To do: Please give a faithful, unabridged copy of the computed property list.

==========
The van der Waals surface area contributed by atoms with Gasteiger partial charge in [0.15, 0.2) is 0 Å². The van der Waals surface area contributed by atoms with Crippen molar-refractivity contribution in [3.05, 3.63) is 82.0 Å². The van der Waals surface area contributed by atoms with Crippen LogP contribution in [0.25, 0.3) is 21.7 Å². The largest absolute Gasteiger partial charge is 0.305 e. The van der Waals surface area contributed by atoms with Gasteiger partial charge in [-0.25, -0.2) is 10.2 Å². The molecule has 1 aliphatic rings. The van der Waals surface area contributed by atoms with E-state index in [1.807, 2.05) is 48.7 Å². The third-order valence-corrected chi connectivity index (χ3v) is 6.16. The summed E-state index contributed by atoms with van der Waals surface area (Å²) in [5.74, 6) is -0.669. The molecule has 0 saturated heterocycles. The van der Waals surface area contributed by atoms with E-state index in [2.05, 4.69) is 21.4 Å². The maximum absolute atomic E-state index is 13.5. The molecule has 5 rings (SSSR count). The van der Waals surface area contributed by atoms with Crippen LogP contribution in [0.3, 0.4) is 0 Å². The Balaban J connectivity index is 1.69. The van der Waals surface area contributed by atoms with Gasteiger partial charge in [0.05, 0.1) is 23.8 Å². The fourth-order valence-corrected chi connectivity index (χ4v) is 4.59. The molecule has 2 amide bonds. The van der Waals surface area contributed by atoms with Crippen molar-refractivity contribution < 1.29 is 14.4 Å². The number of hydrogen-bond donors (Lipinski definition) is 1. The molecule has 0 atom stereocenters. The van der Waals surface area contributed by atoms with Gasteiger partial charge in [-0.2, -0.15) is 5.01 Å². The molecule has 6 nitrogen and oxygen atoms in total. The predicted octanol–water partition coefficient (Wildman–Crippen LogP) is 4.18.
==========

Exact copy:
The van der Waals surface area contributed by atoms with Gasteiger partial charge in [0.15, 0.2) is 0 Å². The van der Waals surface area contributed by atoms with Crippen molar-refractivity contribution in [3.05, 3.63) is 82.0 Å². The van der Waals surface area contributed by atoms with Crippen LogP contribution in [0.25, 0.3) is 21.7 Å². The largest absolute Gasteiger partial charge is 0.305 e. The van der Waals surface area contributed by atoms with Gasteiger partial charge in [-0.25, -0.2) is 10.2 Å². The molecule has 1 aliphatic rings. The van der Waals surface area contributed by atoms with E-state index in [1.807, 2.05) is 48.7 Å². The third-order valence-corrected chi connectivity index (χ3v) is 6.16. The summed E-state index contributed by atoms with van der Waals surface area (Å²) in [5.74, 6) is -0.669. The molecule has 0 saturated heterocycles. The van der Waals surface area contributed by atoms with E-state index in [2.05, 4.69) is 21.4 Å². The maximum absolute atomic E-state index is 13.5. The molecule has 5 rings (SSSR count). The van der Waals surface area contributed by atoms with Crippen LogP contribution in [0.3, 0.4) is 0 Å². The Balaban J connectivity index is 1.69. The van der Waals surface area contributed by atoms with Gasteiger partial charge in [0.05, 0.1) is 23.8 Å². The fourth-order valence-corrected chi connectivity index (χ4v) is 4.59. The molecule has 2 amide bonds. The van der Waals surface area contributed by atoms with Crippen molar-refractivity contribution < 1.29 is 14.4 Å². The number of hydrogen-bond donors (Lipinski definition) is 1. The molecule has 0 atom stereocenters. The van der Waals surface area contributed by atoms with Gasteiger partial charge in [-0.2, -0.15) is 5.01 Å². The molecule has 6 nitrogen and oxygen atoms in total. The predicted octanol–water partition coefficient (Wildman–Crippen LogP) is 4.18.